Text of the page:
Forensic botanists at the University of Tennessee have proposed a way that trees and shrubs can be used to locate the bodies of people who have disappeared in the forest.
They note that the decaying body changes the chemical and microbiological composition of the soil, which can be tracked through spectral analysis of plant leaves, reports N + 1.
People often disappear in the forest, in order to find them, as a rule, they comb the area and use aerial photography. But the dense canopy of trees and shrubs complicates this task.
Now forensic botanists have suggested using markers on trees and shrubs that can point to the body that lies beneath them. Scientists note that the decaying body has a serious impact on the environment in an area of about three square meters. In particular, the chemical composition of the soil and local communities of bacteria are transformed around it.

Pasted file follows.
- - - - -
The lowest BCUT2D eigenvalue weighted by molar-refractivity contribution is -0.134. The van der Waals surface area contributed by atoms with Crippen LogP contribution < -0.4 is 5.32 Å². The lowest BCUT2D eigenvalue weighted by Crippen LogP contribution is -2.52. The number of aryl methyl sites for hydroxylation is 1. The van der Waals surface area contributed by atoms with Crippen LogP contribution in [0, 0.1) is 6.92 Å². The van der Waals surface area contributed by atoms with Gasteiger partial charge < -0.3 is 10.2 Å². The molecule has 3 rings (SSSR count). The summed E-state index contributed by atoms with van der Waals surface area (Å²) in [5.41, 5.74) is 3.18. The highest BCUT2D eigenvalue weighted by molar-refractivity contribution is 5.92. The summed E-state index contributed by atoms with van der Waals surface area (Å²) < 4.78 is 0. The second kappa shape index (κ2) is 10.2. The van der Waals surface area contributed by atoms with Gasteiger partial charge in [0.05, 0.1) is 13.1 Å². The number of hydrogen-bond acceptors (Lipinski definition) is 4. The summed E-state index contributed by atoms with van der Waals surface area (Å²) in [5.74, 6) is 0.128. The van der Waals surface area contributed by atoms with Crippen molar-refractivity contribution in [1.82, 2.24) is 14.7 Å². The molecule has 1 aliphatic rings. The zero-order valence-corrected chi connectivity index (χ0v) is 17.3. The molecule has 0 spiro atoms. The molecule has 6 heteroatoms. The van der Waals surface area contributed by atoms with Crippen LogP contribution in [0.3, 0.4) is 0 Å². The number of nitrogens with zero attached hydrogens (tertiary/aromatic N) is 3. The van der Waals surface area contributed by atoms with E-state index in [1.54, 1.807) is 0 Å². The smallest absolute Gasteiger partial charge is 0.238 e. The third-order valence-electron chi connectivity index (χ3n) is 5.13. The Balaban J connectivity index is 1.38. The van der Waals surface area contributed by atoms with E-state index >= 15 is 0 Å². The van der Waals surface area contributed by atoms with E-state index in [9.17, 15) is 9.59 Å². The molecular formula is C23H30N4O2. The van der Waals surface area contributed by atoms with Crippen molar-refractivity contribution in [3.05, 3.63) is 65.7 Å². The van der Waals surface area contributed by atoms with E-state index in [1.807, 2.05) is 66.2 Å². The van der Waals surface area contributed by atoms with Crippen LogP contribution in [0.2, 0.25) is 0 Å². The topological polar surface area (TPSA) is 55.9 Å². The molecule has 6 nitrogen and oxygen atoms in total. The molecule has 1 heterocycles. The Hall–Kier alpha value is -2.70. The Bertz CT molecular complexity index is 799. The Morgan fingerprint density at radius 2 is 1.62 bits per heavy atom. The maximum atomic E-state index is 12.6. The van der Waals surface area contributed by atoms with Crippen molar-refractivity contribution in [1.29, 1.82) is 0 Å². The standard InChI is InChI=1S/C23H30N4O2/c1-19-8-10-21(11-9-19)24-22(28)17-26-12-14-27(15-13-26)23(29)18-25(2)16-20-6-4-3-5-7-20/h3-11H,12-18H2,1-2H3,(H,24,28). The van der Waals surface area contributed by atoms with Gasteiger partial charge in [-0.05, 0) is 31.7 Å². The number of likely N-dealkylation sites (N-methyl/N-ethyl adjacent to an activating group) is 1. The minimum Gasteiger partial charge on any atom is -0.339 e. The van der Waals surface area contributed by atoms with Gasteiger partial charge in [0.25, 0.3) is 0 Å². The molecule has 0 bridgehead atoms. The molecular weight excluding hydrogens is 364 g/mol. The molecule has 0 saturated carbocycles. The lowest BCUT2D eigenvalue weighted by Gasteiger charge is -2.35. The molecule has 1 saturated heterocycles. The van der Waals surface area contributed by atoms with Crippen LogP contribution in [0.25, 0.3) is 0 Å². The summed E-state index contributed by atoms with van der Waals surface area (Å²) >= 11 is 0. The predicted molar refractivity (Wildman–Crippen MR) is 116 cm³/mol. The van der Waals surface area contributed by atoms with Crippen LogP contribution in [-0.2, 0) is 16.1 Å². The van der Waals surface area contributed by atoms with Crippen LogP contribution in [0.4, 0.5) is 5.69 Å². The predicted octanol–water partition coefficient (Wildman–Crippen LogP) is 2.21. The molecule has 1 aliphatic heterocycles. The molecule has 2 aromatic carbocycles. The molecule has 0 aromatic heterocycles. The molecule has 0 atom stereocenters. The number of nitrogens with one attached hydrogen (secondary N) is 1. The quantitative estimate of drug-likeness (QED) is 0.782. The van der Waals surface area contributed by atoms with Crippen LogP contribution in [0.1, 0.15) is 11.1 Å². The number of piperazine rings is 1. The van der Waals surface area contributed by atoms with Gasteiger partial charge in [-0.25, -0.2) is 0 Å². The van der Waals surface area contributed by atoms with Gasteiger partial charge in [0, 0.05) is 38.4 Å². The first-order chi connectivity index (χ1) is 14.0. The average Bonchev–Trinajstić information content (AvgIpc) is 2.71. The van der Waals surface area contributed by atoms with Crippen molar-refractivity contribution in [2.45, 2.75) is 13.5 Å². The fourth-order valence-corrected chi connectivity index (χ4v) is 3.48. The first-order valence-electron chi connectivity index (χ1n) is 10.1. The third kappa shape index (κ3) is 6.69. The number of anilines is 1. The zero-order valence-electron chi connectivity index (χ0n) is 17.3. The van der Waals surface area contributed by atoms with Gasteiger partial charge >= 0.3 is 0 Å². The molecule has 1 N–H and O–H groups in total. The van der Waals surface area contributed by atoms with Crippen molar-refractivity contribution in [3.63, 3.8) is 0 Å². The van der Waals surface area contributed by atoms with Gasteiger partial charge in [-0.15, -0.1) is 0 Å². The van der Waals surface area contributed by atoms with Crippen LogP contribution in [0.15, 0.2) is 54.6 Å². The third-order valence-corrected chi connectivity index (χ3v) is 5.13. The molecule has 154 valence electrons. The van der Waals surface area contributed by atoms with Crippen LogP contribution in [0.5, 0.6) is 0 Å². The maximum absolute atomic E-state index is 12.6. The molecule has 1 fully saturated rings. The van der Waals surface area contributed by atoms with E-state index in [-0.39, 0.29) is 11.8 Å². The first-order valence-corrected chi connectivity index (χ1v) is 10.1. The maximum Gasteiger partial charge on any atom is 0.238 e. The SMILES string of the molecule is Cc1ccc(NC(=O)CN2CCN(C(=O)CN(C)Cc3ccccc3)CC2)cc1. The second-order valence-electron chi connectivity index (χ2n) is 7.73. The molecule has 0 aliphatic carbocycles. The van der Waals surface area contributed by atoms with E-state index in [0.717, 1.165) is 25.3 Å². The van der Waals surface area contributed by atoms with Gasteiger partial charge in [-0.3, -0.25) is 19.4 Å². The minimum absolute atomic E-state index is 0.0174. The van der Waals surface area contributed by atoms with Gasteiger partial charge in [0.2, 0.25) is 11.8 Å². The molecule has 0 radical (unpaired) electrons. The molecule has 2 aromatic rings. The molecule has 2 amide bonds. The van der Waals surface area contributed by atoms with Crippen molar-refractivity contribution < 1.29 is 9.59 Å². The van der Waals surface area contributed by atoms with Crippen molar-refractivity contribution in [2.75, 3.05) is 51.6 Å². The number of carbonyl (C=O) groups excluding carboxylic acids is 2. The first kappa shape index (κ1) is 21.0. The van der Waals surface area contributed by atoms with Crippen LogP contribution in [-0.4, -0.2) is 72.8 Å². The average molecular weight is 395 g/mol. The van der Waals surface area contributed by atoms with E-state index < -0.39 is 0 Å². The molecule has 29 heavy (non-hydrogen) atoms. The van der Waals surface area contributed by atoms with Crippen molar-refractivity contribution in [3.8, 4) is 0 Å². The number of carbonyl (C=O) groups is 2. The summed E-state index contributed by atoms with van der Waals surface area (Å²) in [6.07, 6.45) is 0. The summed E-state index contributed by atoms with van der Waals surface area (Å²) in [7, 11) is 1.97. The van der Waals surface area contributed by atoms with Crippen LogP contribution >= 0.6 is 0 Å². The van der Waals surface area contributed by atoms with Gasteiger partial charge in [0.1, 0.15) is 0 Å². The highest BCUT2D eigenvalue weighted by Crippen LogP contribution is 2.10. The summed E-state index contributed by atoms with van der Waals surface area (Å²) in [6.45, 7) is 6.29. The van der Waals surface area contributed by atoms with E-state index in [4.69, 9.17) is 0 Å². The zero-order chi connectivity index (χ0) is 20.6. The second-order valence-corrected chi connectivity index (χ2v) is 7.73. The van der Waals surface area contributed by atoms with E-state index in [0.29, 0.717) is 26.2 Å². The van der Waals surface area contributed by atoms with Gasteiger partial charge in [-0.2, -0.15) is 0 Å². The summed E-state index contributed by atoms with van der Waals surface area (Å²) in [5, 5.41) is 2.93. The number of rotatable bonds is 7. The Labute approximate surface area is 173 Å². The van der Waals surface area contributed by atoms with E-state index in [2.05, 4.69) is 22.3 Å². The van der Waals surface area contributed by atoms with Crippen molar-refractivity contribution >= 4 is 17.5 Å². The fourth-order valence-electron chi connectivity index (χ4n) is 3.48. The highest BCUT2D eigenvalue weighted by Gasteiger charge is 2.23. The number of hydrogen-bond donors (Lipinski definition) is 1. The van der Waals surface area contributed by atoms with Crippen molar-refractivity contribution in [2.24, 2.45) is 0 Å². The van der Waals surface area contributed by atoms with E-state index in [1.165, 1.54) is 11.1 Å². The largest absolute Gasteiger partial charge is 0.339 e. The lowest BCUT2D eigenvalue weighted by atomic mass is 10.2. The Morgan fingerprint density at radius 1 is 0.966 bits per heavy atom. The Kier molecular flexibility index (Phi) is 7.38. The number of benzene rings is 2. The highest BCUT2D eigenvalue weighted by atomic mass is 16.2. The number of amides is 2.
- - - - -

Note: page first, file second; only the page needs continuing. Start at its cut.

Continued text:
Changes in trees and shrubs whose roots are near the body are especially noticeable. The authors illustrate this with the example of one chemical element – nitrogen. The average person’s body contains 2.6 kilograms of nitrogen, which, when decomposed, turns into ammonium.
Calculations show that the concentration of this compound in the soil around the body will increase 50 times relative to the norm.
As a result of additional feeding, plants will be able to produce more chlorophyll, which will be reflected in the color of their leaves. These and other changes can be identified using spectral analysis of the leaves.
According to the latest data, tectonic forces beneath mountains, rather than weather conditions or surface erosion, may be key factors in how high a mountain will be.
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